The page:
Determination and Opportunity
At the first government/TFI school I visited in India I was taken aback by how little these schools have. I walk in the classroom and the first thing I notice was that the kids were without desks. They would simply sit on the floor, which was wet from the season’s rain, with their books in the lap ready to learn. Ever since my first day of pre-school there was always desks and chairs available for each student in every classroom. Noticing the simple materials that these schools live and learn without allowed me to see what I take for granted in my everyday classroom. The eight and nine year old students were extremely diligent with their work and incredibly respectful to their teacher. Whenever their teacher were to speak to the class or begin to teach she would immediately have their attention and focus. The students would be writing in the notebook with intense concentration wanting to get every word and question as perfect as possible. Watching these I again began to think of myself as a student in the elementary school system. I was a good student and always earned good grades, however there were times that I could’ve been perceived by teachers and my fellow classmates as a troublemaker. Initiating a class distraction with the teacher or another student, because I was bored at the idea of learning and being in school. Unlike me these kids were excited to be were they were. It was evident that these students were happy to take advantage of the opportunity that was presented before them, despite the fact that they had extreme limitations on supplies and experience.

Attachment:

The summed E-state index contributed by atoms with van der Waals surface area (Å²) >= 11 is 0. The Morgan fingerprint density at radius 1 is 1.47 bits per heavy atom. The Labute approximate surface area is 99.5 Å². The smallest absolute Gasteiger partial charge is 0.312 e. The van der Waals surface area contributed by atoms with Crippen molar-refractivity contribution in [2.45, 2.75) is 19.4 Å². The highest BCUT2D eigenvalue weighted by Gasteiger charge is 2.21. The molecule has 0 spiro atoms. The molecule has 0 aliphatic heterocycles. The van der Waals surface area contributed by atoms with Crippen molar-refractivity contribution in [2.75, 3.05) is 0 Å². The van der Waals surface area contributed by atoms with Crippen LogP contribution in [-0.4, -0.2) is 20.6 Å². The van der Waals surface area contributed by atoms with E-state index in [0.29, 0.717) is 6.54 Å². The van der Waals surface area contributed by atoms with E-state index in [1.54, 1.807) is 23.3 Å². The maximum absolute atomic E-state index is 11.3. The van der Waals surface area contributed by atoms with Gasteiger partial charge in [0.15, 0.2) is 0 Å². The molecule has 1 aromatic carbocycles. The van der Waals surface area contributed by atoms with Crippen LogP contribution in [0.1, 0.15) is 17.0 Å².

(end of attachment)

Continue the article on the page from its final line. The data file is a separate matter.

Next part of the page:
As I sat in the classroom making observations and many comparisons to my early education there were many questions that confused my thoughts as a privileged individual. I sat there pondering the why in all the whole of the situation. Why them? Why me? Is it fair for them to been in this place whereas I am somewhere else? Their talent is just as a good as anyone else’s yet I know that for most of them their success in life will be limited to an unreasonably low level. That the opportunities that are presented in their life won’t even come close to their matching their full potential as human beings. And as I sat there at that very moment I felt like there was nothing I could to give them those opportunities and no way to justify the question of why.
Throughout this short two-hour experience I experienced an emotional rollercoaster of gratitude and laughter to feelings of my heart being broken by the struggle and hardship. However, something that really stuck with me was the satisfaction I felt when I got to see some of these kids laugh and smile. Given the opportunity to play basketball seemed like an oasis away from the hardship filled life that these students experience. The floods that have affected their lives and the poverty that consumes them seemed to be put on pause as they got to laugh and enjoy a moment of passing the ball to a classmate or watching Matt Shea fall over during a defensive slide. Being a part of the opportunity that allowed these children escape for a brief moment gave me sense of satisfaction was an emotion that I will always remember and hopefully continue to experience.
- Hallvard Lundevall